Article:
|Scientific Name:||Scarus ferrugineus|
|Species Authority:||Forsskål, 1775|
Pseudoscarus augustinus Kossmann & Räuber, 1877
Scarus aeruginosus Valenciennes, 1840
Scarus caerulescens Valenciennes, 1840
Scarus coerulescens Valenciennes, 1840
Scarus marshalli Schultz, 1958
|Taxonomic Notes:||The sister species is S. persicus (J.H. Choat pers comm. 2010). Initial phases between the two species are very difficult to tell apart.
Westneat and Alfaro (2005) recognize the Scarini as a tribe within the family Labridae. The genera Chlororus and Scarus are two distinct monophyletic lineages (Smith et al. 2008).
|Red List Category & Criteria:||Least Concern ver 3.1|
|Assessor(s):||Choat, J.H., Clements, K.D., Rocha, L.A., Russell, B., Myers, R., Lazuardi, M.E., Pardede, S. & Rahardjo, P.|
|Reviewer(s):||McIlwain, J. & Craig, M.T.|
This species is abundant over most of iits recorded range. It is not targeted in any particular fishery and it occurs in marine reserves in parts of its range. It is therefore listed as Least Concern.
|Range Description:||This species is found in the Red Sea, Gulf of Aden to Somalia and Socotra, Oman and Arabian Gulf, but it is not recorded from the northern Arabian Gulf (Randall and Bruce 1983).|
Native:Bahrain; Djibouti; Egypt; Eritrea; Iran, Islamic Republic of; Israel; Jordan; Oman; Qatar; Saudi Arabia; Somalia; Sudan; United Arab Emirates; Yemen
|FAO Marine Fishing Areas:||
Indian Ocean – western
|Range Map:||Click here to open the map viewer and explore range.|
|Population:||This species is abundant over most of its range. It is abundant in the Red Sea with estimates of 76 individuals per hectare and 30.6 individuals per 1,000 m2 in northern Oman. It is also abundant along parts of the southern Arabian Gulf coast (J.H. Choat pers comm. 2009).|
|Habitat and Ecology:||
This species inhabits coral reefs of the Red Sea and rocky shores of Oman and the Arabian Gulf in depths from 1-60 m
(Lieske and Myers 1994, Bruce and Randall 1984). The maximum age was recorded at 15 years (J.H. Choat pers comm. 2009).
|Use and Trade:||This species is a component of artisanal fisheries.|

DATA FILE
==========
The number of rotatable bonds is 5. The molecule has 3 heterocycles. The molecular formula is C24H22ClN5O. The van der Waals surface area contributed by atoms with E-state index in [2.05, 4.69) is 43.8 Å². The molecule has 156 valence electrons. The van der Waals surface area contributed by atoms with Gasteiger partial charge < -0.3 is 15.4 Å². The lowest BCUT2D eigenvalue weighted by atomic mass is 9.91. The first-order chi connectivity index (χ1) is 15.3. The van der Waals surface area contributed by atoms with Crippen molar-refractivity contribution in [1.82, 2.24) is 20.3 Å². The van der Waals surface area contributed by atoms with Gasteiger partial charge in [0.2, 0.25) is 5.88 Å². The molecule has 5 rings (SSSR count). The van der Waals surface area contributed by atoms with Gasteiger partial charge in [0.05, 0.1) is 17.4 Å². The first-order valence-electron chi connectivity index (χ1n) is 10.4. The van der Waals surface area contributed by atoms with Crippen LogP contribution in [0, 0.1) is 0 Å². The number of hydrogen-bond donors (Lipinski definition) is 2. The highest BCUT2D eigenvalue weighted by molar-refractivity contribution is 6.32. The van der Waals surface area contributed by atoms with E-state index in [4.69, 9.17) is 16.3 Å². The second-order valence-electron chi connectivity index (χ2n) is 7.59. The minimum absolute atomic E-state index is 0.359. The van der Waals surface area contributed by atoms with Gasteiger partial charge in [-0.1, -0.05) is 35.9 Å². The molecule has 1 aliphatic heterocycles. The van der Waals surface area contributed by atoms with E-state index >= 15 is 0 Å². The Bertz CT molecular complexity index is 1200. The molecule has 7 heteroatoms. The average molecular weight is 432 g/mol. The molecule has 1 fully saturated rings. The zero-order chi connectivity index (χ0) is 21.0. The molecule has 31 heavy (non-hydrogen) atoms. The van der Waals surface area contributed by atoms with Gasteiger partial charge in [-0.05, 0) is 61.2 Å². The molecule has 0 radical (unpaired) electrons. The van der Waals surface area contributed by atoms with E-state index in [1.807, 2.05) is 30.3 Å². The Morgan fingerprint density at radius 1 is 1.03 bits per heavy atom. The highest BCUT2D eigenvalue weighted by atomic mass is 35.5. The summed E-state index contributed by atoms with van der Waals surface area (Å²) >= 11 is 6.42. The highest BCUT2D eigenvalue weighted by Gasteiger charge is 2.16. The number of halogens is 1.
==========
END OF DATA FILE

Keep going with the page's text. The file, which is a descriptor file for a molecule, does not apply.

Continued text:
There are no major threats known for this species.
Parrotfishes show varying degrees of habitat preference and utilization of coral reef habitats, with some species spending the majority of their life stages on coral reefs, while others primarily utilize seagrass beds, mangroves, algal beds, and /or rocky reefs. Although the majority of the parrotfishes occur in mixed habitat (primarily inhabiting seagrass beds, mangroves, and rocky reefs) approximately 78% of these mixed habitat species are experiencing greater than 30% loss of coral reef area and habitat quality across their distributions. Of those species that occur exclusively in coral reef habitat, more than 80% are experiencing a greater than 30% of coral reef loss and degradation across their distributions. However, more research is needed to understand the long-term effects of habitat loss and degradation on these species populations. Widespread coral reef loss and declining habitat conditions are particularly worrying for species that depend on live coral reefs for food and shelter especially as studies have shown that protection of pristine habitats facilitate the persistence of adult populations in species that have spatially separated adult and juvenile habitats. Furthermore, coral reef loss and declining habitat conditions are particularly worrying for some corallivorous excavating parrotfishes that play major roles in reef dynamics and sedimentation (Comeros-Raynal et al. 2012).
|Conservation Actions:||There are no species-specific conservation measures in place for this species. However, its distribution overlaps several marine protected areas within its range.|
Bruce, R.W. and Randall, J.E. 1984. Scaridae. In: W. Fischer and G. Bianchi (eds), FAO species identification sheets for fishery purposes. Western Indian Ocean fishing area 51., pp. pag. Var.. Prepared and printed with the support of the Danish International Development Agency (DANIDA). FAO, Rome.
Comeros-Raynal, M.T., Choat, J.H., Polidoro, B., Clements, K.D., Abesamis, R., Craig, M.T., Lazuardi, M.E., McIlwain, J., Muljadi, A., Myers, R.F., et al.. 2012. The likelihood of extinction of iconic and dominant components of coral reefs: the parrotfishes and surgeonfishes. PLoS ONE http://dx.plos.org/10.1371/journal.pone.0039825.
IUCN. 2012. IUCN Red List of Threatened Species (ver. 2012.2). Available at: http://www.iucnredlist.org. (Accessed: 17 October 2012).
Lieske, E. and Myers, R. 1994. Collins Pocket Guide. Coral reef fishes. Indo-Pacific and Caribbean including the Red Sea. Harper-Collins, London, U.K.
Randall, J.E. 1995. Coastal fishes of Oman. University of Hawaii Press, Honolulu, Hawaii, U.S.A.
Randall, J.E. and Bruce, R.W. 1983. The parrotfishes of the subfamily Scarinae of the Western Indian Ocean with descriptions of three new species. Ichthyological Bulletin of the J.L.B. Smith Institute of Ichthyology 47: 1-39.
Smith, L.L., Fessler, J.L., Alfaro, M.E., Streelman, J.T. and Westneat, M.W. 2008. Phylogenetic relationships and the evolution of regulatory gene sequences in the parrotfishes. Molecular Phylogenetics and Evolution 49: 136-152.
Westneat, M. W. and Alfaro, M.E. 2005. Phylogenetic relationships and evolutionary history of the reef fish family Labridae. Molecular Phylogenetics and Evolution 36: 370–390.
|Citation:||Choat, J.H., Clements, K.D., Rocha, L.A., Russell, B., Myers, R., Lazuardi, M.E., Pardede, S. & Rahardjo, P. 2012. Scarus ferrugineus. The IUCN Red List of Threatened Species. Version 2015.2. <www.iucnredlist.org>. Downloaded on 03 September 2015.|
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